Our cover story this July is all about the hidden wonders, peculiarities and histories encircling White Rock Lake.
For research I used two image books by Dallas historian Sally Rodriguez. Here are a few more photos I pulled from “Images of America: History of White Rock Lake.”
This is the White Rock Lake spillway in the 1950s. Notice the pedestrian bridge over the water to the left, which is no longer there. What is still there? Crowds of people whenever it floods.
This sandwich stand was one of several concessions at White Rock Lake in the 1930s. Earl Hart, pictured left with a patrolman, was the superintendent of White Rock Lake and a police officer. His wife ran the Sunset Inn.
In 1936 the Centennial Exhibition light bank behind the Hall of State at Texas State Fair provided a glorious glow over White Rock Lake.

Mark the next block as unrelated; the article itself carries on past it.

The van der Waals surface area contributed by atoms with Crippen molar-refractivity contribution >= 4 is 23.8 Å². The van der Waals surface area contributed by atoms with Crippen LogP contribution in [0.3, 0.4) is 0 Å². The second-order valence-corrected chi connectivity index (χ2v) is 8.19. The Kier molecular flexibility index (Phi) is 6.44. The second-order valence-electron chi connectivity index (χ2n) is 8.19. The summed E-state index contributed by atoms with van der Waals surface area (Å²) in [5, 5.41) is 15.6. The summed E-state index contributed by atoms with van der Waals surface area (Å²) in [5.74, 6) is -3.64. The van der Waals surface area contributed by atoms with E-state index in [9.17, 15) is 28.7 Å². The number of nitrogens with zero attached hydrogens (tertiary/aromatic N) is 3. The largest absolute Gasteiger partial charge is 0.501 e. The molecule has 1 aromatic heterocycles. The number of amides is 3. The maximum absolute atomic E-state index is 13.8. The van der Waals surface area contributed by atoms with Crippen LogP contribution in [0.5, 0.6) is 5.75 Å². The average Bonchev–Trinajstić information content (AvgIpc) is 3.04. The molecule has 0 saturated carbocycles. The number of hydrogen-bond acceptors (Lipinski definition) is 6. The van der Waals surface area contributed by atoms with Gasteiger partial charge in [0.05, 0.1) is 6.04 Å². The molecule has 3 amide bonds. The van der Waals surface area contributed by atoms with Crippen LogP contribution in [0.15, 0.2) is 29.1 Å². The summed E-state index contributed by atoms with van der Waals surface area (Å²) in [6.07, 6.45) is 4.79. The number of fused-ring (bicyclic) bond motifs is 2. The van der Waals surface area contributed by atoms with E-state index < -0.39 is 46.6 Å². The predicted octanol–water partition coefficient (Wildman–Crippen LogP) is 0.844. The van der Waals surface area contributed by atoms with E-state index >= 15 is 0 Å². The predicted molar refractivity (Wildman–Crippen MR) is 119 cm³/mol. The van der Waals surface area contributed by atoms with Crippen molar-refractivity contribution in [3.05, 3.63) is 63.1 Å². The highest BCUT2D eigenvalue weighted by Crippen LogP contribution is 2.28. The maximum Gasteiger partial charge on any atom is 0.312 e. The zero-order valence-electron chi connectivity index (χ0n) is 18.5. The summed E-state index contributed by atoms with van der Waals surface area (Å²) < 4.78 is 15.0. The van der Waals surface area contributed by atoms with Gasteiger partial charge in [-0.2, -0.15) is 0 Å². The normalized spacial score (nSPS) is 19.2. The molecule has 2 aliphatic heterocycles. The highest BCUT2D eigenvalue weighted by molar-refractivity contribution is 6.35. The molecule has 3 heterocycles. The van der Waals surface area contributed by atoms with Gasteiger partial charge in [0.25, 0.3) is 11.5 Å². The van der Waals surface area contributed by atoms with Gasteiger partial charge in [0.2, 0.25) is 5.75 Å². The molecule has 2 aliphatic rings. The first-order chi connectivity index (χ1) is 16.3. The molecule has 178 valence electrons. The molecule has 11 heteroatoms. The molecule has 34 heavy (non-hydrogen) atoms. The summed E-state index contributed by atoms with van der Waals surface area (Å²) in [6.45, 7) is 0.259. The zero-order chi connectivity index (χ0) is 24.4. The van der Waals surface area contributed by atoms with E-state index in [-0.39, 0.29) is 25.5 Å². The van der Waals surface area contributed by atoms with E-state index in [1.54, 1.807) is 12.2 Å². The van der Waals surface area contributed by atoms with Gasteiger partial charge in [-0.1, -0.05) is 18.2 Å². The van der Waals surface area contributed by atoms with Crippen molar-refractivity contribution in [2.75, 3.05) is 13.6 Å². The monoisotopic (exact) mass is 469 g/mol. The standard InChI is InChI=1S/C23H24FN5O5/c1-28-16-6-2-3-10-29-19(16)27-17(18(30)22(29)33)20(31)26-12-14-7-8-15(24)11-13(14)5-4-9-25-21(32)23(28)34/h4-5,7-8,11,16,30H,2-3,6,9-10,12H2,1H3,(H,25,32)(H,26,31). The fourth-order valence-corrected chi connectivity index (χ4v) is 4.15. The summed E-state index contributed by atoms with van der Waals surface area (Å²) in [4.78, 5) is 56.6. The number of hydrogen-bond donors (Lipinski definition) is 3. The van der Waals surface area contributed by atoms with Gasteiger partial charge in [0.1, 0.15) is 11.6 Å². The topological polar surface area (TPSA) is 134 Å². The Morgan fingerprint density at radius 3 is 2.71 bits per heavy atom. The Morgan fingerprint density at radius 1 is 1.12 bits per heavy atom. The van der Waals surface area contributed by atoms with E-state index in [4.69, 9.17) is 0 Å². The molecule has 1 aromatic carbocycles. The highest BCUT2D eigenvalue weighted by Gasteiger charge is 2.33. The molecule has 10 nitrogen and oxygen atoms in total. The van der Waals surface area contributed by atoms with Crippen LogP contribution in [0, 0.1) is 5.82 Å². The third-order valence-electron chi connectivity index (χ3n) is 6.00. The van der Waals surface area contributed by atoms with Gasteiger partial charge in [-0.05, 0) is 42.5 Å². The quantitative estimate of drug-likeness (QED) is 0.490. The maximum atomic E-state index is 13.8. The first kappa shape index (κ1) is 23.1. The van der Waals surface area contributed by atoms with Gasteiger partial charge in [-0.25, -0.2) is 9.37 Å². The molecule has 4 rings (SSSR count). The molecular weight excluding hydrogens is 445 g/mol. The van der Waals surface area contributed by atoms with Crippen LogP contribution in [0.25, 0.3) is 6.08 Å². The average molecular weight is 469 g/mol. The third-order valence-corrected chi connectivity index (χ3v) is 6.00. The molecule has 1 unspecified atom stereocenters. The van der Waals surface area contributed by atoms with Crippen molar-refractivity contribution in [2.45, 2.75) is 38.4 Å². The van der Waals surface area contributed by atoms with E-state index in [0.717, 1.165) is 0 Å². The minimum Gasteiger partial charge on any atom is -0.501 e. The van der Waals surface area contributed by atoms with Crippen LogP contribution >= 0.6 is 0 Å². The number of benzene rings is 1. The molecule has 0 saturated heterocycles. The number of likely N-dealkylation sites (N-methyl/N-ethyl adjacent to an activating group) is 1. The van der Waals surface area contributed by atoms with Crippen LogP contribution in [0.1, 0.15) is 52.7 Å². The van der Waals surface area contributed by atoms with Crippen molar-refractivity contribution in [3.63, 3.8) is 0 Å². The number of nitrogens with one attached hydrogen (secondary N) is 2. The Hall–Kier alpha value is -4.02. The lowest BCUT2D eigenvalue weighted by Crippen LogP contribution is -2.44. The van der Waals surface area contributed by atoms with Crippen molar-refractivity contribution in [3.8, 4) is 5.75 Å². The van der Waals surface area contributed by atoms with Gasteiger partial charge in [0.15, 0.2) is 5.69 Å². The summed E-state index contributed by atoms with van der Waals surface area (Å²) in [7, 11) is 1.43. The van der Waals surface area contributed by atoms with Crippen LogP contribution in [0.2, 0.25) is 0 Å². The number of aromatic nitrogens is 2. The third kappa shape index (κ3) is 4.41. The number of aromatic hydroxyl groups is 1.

This is the menu at Sunset Inn, a restaurant on White Rock Lake operated by Mary Hart, who is rumored to have made an exemplary fried chicken dish, which she sold at a bargain $1.50. She also seems to have had a quirky sense of humor.
Speedboat racing was a popular pastime in the 1930s, until a city ordinance prohibited boats with over ten horsepower engines.
As amazing as this photo is, one cannot help but wonder: Is a belt really necessary? Taken in 1941, this is an example of people using whatever they could find to ski across White Rock Lake — the more girls you can fit on it, the better. (This picture was donated by Johnny Williams Jr.)
The longest running concession building at the lake was owned by Ben Hundley and his family. It closed in 1992 after Ben died. The White Rock Rowing Club moved in in 2003.
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